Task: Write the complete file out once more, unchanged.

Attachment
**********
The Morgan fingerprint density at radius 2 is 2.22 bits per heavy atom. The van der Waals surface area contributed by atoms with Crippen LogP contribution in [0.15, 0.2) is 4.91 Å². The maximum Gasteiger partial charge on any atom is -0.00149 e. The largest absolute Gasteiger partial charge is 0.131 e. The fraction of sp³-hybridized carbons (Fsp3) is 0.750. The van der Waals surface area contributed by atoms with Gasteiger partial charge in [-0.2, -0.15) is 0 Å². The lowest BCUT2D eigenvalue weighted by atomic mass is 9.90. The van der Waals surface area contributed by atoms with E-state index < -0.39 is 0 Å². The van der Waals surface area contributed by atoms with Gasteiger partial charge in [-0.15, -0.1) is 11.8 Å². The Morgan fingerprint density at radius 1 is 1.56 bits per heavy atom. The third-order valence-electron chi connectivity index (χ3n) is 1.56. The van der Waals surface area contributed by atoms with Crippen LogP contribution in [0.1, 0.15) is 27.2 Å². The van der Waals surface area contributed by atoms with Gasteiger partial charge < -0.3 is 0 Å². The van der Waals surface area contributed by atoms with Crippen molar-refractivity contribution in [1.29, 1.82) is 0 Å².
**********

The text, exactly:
The Morgan fingerprint density at radius 2 is 2.22 bits per heavy atom. The van der Waals surface area contributed by atoms with Crippen LogP contribution in [0.15, 0.2) is 4.91 Å². The maximum Gasteiger partial charge on any atom is -0.00149 e. The largest absolute Gasteiger partial charge is 0.131 e. The fraction of sp³-hybridized carbons (Fsp3) is 0.750. The van der Waals surface area contributed by atoms with Gasteiger partial charge in [-0.2, -0.15) is 0 Å². The lowest BCUT2D eigenvalue weighted by atomic mass is 9.90. The van der Waals surface area contributed by atoms with E-state index < -0.39 is 0 Å². The van der Waals surface area contributed by atoms with Gasteiger partial charge in [-0.15, -0.1) is 11.8 Å². The Morgan fingerprint density at radius 1 is 1.56 bits per heavy atom. The third-order valence-electron chi connectivity index (χ3n) is 1.56. The van der Waals surface area contributed by atoms with Crippen LogP contribution in [0.1, 0.15) is 27.2 Å². The van der Waals surface area contributed by atoms with Gasteiger partial charge < -0.3 is 0 Å². The van der Waals surface area contributed by atoms with Crippen molar-refractivity contribution in [1.29, 1.82) is 0 Å².